Le développement durable de l’Afrique doit s'accompagner de la maîtrise des droits humains par les citoyens.
L'éducation aux droits de l'homme est un préalable pour faire avancer les africains vers la modernité.
La culture des droits humains permettra certainement aux futurs décideurs africains de gérer sainement la chose publique, de lutter contre les mots tels que la corruption, les détournement des biens de l’État. Elle les obligera aussi et surtout à une gestion saine de notre écosystème, de nos cités et d’améliorer notre système d'éducation et de santé publique.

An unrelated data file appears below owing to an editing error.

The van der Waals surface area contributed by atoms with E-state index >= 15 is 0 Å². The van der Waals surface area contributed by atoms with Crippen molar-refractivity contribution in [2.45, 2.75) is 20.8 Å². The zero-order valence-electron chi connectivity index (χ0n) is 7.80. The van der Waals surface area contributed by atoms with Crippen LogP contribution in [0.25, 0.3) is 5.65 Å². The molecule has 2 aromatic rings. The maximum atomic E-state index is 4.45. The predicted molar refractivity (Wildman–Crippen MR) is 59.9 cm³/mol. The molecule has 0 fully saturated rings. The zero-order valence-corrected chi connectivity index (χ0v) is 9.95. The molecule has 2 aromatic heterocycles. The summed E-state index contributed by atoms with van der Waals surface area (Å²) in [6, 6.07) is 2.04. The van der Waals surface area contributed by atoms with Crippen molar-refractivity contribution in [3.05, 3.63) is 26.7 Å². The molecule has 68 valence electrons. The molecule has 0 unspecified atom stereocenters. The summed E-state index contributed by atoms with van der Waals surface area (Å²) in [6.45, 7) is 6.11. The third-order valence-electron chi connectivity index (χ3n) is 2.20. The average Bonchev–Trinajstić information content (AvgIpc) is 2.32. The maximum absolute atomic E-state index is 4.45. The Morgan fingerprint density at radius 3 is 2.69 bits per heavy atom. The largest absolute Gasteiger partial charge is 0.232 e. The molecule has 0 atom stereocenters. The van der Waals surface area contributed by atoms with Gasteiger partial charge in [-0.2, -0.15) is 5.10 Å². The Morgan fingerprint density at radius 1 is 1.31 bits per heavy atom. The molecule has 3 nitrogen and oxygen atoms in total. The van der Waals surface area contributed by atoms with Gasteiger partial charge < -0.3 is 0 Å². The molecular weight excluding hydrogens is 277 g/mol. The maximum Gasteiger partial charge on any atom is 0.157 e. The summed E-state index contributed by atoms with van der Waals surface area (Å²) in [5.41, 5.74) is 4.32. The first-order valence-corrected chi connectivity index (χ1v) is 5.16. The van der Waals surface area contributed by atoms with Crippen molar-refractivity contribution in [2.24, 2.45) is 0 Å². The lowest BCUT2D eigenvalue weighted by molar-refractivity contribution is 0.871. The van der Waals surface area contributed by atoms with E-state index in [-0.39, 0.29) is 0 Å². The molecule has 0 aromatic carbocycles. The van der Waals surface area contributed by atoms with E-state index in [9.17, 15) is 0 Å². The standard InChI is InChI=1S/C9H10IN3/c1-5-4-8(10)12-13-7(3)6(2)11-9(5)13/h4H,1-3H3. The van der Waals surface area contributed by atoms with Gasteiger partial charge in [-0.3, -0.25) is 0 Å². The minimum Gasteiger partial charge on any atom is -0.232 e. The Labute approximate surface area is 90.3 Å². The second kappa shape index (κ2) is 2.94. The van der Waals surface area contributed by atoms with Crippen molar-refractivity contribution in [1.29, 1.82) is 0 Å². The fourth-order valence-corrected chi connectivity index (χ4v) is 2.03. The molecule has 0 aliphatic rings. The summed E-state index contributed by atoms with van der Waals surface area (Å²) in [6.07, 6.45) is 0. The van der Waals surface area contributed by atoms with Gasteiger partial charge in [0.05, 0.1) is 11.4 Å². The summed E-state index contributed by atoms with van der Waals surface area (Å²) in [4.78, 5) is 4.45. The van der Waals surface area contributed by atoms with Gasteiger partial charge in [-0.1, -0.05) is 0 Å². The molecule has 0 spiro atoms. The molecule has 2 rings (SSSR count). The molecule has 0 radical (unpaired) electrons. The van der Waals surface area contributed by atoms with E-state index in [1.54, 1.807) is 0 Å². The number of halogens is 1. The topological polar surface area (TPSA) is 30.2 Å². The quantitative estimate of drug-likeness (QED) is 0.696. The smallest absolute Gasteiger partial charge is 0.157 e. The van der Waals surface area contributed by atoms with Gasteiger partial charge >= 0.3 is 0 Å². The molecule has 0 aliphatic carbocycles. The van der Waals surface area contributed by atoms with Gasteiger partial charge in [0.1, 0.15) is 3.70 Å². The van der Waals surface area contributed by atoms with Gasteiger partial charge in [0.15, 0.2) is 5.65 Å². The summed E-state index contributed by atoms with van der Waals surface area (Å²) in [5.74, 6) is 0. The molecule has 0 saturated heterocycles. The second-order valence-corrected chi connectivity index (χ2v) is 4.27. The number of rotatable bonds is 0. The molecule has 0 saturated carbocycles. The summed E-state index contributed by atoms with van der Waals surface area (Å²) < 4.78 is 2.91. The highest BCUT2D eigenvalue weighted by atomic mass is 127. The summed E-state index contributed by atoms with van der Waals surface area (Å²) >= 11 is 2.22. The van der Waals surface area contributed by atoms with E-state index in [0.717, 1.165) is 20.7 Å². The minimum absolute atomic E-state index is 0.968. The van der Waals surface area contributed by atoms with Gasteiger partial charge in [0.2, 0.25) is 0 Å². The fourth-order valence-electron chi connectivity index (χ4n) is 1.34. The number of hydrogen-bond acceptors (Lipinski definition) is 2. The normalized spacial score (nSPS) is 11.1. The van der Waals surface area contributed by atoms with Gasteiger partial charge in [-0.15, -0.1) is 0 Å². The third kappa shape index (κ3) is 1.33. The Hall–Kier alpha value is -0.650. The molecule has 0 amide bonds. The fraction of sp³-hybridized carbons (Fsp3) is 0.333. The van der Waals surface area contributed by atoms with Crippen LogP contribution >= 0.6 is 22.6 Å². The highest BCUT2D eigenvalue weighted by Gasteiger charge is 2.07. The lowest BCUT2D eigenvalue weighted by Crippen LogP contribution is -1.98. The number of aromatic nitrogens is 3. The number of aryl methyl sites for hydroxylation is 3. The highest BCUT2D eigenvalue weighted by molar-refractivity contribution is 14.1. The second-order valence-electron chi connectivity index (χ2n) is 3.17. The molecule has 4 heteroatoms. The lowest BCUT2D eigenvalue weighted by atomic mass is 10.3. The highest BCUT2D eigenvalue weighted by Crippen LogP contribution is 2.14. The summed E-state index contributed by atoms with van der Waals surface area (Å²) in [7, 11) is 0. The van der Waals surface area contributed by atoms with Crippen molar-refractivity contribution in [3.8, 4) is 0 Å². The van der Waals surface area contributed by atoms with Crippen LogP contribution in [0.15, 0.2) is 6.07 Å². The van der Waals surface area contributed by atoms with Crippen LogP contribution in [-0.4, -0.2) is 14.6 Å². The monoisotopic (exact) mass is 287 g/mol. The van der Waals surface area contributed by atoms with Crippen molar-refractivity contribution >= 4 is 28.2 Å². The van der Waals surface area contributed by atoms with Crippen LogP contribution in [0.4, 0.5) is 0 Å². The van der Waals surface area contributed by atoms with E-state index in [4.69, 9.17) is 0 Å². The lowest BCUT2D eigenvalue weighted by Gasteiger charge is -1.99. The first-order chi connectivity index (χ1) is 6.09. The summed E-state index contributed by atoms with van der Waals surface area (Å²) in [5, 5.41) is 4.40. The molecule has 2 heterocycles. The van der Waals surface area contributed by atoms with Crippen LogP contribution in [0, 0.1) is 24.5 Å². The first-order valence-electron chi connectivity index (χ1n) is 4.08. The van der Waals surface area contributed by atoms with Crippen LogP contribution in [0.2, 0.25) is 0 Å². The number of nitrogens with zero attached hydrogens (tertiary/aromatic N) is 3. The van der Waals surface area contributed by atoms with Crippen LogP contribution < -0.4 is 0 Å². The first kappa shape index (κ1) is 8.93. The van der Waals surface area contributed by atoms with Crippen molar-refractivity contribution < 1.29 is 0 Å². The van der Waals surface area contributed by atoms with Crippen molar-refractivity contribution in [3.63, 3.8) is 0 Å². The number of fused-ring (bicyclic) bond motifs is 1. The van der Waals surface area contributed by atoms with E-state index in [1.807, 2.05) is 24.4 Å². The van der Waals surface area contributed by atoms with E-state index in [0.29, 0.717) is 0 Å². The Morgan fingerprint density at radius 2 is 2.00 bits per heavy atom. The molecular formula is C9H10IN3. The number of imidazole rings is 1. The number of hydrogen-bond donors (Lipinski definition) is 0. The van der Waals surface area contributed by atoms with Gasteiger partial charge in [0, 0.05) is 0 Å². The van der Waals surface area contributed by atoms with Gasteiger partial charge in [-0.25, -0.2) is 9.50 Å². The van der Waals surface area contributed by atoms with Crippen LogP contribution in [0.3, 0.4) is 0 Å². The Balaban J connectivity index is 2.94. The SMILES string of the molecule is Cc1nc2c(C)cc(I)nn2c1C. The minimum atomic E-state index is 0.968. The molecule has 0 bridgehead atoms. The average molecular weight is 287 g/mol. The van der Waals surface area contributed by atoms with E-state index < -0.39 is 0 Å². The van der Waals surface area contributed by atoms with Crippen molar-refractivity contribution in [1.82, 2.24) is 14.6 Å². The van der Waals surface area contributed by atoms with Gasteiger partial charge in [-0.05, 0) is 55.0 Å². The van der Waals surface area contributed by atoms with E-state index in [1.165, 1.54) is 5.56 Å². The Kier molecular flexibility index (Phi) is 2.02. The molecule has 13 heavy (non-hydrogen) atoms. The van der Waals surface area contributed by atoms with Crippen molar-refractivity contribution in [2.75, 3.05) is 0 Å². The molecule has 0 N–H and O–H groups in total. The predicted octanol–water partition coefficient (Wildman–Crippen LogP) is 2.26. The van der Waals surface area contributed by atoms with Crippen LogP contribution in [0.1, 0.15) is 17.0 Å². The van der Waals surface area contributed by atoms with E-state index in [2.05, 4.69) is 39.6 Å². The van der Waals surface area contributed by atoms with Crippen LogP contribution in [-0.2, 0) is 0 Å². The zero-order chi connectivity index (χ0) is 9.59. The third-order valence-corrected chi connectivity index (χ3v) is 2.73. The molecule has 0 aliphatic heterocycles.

C'est dont cette connaissance et cette pratique des droits humains qui entrainera l'Afrique vers la croissance et vers un développement durable.
LE CERCLE D'INITIATIVE COMMUNE POUR LA RECHERCHE , L'ENVIRONNEMENT ET LA QUALITE (CICREQ ) est une Organisation qui fait des efforts pour que l'éducation aux droits humains soit inscrite dans les programmes officiels de l'enseignement au Cameroun depuis la base jusqu'à l'université.